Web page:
man looking up with sunWhat are the most important things to keep in mind as you’re trying to maximize your workout? You may think of getting the right mix of cardio and muscle building exercises, or timing each of your workout activities perfectly, or making sure you’ve eaten well and hydrated before and after your exercise. And those are certainly all important factors. But the one that many people overlook is the fact that proper breathing during exercise is a must.

The Most Common Mistake

The biggest mistake people make during exercise is holding their breath. It’s a natural impulse to hold your breath during strenuous tasks as a way of trying to gain stillness and perspective. But this good impulse can turn out to be damaging and a definite deterrent to healthful exercise.

It may sound crazy, but you must learn to breathe in order to get the most out of your workouts. It’s common for people to breathe too quickly and shallowly, or too deeply, or at the wrong times so that it upsets the rhythm of your workout. Proper breathing during exercise requires practice and concentration. When your heart rate increases, your body and your muscles require more oxygen to work properly.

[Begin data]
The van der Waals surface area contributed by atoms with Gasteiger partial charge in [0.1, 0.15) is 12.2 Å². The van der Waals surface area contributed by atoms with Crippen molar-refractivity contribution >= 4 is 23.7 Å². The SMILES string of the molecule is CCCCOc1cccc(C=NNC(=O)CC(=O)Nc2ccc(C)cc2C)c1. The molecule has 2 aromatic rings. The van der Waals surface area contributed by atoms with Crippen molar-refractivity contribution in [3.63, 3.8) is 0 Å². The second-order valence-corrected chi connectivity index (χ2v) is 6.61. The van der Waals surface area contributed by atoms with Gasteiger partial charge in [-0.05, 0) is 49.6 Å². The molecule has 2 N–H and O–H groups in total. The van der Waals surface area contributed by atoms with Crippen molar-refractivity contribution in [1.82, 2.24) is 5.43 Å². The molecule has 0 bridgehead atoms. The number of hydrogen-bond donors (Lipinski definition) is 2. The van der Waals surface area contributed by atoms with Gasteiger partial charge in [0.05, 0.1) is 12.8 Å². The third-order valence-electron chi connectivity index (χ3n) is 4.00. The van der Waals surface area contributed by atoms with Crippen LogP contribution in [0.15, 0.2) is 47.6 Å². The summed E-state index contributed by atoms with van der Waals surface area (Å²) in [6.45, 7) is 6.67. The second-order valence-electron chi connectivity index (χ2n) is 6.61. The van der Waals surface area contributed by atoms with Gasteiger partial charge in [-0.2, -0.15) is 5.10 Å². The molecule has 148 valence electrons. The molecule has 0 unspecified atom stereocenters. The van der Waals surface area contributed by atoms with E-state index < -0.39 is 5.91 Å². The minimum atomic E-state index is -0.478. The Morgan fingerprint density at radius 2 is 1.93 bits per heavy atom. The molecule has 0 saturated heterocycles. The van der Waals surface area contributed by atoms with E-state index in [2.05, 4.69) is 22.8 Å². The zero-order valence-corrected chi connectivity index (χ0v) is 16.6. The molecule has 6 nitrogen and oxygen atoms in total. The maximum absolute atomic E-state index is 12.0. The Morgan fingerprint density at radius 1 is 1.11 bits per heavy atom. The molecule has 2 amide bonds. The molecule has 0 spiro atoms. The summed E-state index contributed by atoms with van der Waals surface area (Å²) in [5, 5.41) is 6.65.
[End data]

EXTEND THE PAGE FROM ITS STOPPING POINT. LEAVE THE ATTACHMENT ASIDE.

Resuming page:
The Benefits of Proper Breathing

The best part of proper breathing during exercise is that you can quiet your mind, relax your body, and allow yourself to fall into a fantastic groove. When you achieve this place of balance, your performance increases as your mind opens up.

How Do You Know if You’re Breathing Well?

It should be pretty obvious if you’re not doing proper breathing during exercise. You may experience lightheadedness, dizziness, lack of concentration, and shortness of breath. Your mind won’t be able to keep up with your body, like trying to run an enormous muscle car on a tiny engine. Remember, everything should be connected; mind and body are to function as one unit. And breathing is the primary means of maintaining circulation and energy for sustained periods.

Breathing Tips You Can Use

diagram of human lungsFocus on your belly rather than your chest. If you try to think about the air filling up and emptying your belly, you’ll naturally do it in your lungs. Since your lungs don’t expand or contract in a noticeable way, it can be hard to regulate your breathing by thinking of your lungs.

Another trick is to count the seconds for each of your breaths. Try to regulate each inhale and exhale for a certain number of seconds. Focusing on proper breathing during exercise will naturally take your active mind off your exercise, allowing your muscle memory to take over as you achieve a place of mental and physical unity through breathing.

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